Obsessed: Alan Carter, Pastry Chef at Mission Beach Cafe on Pie Crusts
I guess it’s fair to say that I’m obsessive about the ways pies should be done because I’ve been disappointed a lot. You go into a place, and you see pie, and you think, oh yes! Then you notice that the crust is so pale, and you think, I was going to thank you, and now I want to slap you!
I make my piecrust with butter. No lard, no shortening. I add equal amounts of sugar and salt, some vinegar for tenderness, and a tiny bit of baking powder. When your dough looks ugly, that’s when it’s best. When it’s smooth and beautiful before you roll it out, you might as well throw it away because it’s overworked and will be tough. It should look like a well-marbled steak with bits of butter throughout.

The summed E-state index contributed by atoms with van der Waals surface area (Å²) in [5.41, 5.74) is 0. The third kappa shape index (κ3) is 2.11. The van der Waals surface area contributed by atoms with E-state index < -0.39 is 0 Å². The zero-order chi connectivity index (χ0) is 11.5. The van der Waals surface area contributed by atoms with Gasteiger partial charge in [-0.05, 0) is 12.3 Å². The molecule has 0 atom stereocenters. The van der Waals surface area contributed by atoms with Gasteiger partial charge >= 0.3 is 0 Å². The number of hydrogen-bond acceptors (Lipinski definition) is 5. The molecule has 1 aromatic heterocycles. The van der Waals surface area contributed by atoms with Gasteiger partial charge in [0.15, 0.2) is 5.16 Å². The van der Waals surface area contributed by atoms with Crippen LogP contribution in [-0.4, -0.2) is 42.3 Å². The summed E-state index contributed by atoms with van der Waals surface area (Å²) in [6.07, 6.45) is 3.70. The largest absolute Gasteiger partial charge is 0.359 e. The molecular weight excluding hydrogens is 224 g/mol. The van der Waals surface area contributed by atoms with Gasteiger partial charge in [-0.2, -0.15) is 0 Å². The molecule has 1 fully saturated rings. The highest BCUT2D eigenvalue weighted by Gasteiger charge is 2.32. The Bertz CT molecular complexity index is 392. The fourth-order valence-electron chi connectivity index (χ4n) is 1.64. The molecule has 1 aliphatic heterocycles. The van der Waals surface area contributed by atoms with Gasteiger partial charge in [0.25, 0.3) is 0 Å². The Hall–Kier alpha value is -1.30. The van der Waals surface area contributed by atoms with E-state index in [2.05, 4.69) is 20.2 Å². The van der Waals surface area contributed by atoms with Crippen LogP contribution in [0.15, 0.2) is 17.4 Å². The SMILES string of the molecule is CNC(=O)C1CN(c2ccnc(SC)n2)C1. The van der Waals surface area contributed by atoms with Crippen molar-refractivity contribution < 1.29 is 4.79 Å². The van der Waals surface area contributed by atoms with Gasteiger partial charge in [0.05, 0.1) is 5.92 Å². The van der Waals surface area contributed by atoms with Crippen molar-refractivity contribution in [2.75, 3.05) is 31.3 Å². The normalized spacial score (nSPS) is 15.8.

I cook my pies until the crust is what I call “the money color”—past golden brown but only by a fraction. You see a crust that color, and you just want a slice. That’s money. Last year, I sold about a hundred Thanksgiving pies, and this year I’m probably going to make double that. I make them with skill and with love. I think you should celebrate life with dessert every day.”
Mission Beach Cafe
198 Guerrero St., 415-861-0198
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